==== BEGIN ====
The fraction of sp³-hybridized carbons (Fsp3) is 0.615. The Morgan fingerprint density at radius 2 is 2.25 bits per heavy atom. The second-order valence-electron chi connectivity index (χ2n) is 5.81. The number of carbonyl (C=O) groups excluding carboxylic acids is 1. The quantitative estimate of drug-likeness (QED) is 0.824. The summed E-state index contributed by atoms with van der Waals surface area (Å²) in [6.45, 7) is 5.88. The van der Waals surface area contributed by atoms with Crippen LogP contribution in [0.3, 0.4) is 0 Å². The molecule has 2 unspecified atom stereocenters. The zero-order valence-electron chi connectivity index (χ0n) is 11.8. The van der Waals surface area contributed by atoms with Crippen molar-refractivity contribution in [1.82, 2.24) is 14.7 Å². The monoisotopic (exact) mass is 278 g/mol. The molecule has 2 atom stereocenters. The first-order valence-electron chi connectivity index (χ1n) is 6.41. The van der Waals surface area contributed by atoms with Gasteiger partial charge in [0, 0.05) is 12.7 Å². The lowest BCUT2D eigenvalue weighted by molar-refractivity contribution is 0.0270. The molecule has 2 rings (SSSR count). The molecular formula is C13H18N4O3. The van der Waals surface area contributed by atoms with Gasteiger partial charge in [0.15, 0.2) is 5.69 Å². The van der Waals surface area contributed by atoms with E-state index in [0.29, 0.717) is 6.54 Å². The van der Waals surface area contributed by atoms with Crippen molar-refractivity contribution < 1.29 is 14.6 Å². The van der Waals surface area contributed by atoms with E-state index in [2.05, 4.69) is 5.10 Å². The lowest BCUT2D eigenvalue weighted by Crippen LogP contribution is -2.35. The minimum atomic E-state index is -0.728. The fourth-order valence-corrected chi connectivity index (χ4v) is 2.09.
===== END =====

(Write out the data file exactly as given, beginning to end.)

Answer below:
The fraction of sp³-hybridized carbons (Fsp3) is 0.615. The Morgan fingerprint density at radius 2 is 2.25 bits per heavy atom. The second-order valence-electron chi connectivity index (χ2n) is 5.81. The number of carbonyl (C=O) groups excluding carboxylic acids is 1. The quantitative estimate of drug-likeness (QED) is 0.824. The summed E-state index contributed by atoms with van der Waals surface area (Å²) in [6.45, 7) is 5.88. The van der Waals surface area contributed by atoms with Crippen LogP contribution in [0.3, 0.4) is 0 Å². The molecule has 2 unspecified atom stereocenters. The zero-order valence-electron chi connectivity index (χ0n) is 11.8. The van der Waals surface area contributed by atoms with Crippen molar-refractivity contribution in [1.82, 2.24) is 14.7 Å². The monoisotopic (exact) mass is 278 g/mol. The molecule has 2 atom stereocenters. The first-order valence-electron chi connectivity index (χ1n) is 6.41. The van der Waals surface area contributed by atoms with Gasteiger partial charge in [0, 0.05) is 12.7 Å². The lowest BCUT2D eigenvalue weighted by molar-refractivity contribution is 0.0270. The molecule has 2 rings (SSSR count). The molecular formula is C13H18N4O3. The van der Waals surface area contributed by atoms with Gasteiger partial charge in [0.15, 0.2) is 5.69 Å². The van der Waals surface area contributed by atoms with E-state index in [0.29, 0.717) is 6.54 Å². The van der Waals surface area contributed by atoms with Crippen molar-refractivity contribution < 1.29 is 14.6 Å². The van der Waals surface area contributed by atoms with E-state index in [2.05, 4.69) is 5.10 Å². The lowest BCUT2D eigenvalue weighted by Crippen LogP contribution is -2.35. The minimum atomic E-state index is -0.728. The fourth-order valence-corrected chi connectivity index (χ4v) is 2.09.